The lathe machine motor nameplate dates it to turn of century...yes, THAT turn of century.
When a 100-year-old lathe machine pairs with a modern DC drive, beautiful things can happen (and much money can be saved).
A large machine shop called and asked our Innovative-IDM onsite repair team to troubleshoot some pre-World War II era motor-generator (MG) controls. The equipment being controlled was a very large Betts lathe machine with a 30-inch bed.
Betts machinery has a long and storied history in American manufacturing lore. No one at the shop knew exactly how old the lathe machine was, but (to get an idea) the last U.S. Patent date on the motor nameplate is 1914.
After troubleshooting the exciter/speed controls for a while (with limited documentation to rely on) we found multiple burned components. We started talking about retrofitting, which we determined would consist of a 250HP AC motor, a gearbox, and new VFD and controls.
Too expensive and too much time.
I had an idea. Innovative-IDM is a distributor for Bardac drives, and because of that relationship, we were able to secure next-day delivery of two small, 16 amp, analog DC drives.
The following day, we installed these Bardac drives in the MG cabinet. We set them up as field controllers to regulate current on the field windings of the DC generator and DC lathe machine motor.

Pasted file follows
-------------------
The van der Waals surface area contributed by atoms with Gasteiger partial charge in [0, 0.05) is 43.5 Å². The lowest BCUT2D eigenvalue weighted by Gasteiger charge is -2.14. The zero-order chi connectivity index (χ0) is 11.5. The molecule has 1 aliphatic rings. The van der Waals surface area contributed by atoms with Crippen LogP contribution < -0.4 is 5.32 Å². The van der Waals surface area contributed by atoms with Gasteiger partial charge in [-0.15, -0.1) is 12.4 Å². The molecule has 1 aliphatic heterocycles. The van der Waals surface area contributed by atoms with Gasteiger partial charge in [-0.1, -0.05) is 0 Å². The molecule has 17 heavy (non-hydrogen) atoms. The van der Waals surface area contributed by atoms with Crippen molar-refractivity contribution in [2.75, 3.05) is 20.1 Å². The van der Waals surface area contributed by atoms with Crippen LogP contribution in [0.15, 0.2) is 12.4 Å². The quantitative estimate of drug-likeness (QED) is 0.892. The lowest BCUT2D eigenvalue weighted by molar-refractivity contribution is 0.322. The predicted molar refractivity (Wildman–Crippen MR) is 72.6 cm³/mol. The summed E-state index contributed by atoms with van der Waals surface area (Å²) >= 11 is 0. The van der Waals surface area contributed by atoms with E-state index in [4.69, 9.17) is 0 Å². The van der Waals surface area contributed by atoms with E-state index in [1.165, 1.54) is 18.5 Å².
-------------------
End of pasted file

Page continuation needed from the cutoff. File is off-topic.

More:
Despite being over a century old, we got this lathe machine motor up and running again using electronic drives.
Long story short: By regulating these fields with small electronic drives, we replaced an entire cabinet full of 80-year-old components with two small circuit boards.
The century-old lathe machine motor runs sweeter than ever, and the old motor-generator controls set is still kicking. The customer was back running the lathe machine in a day. He saved tens of thousands of dollars on what would have otherwise been an expensive and time-consuming retrofit.
Onsite repairs is all about troubleshooting and finding the best solution for the customer. Sometimes that means a complete retrofit, and other times a little creative problem solving and a great relationship with a vendor like Bardac. Contact me at the email below if you need onsite repair.... or, just want to talk about old lathes.
Joey Fairchild is a field service technician in IIDM's Baton Rouge location. He can be reached at firstname.lastname@example.org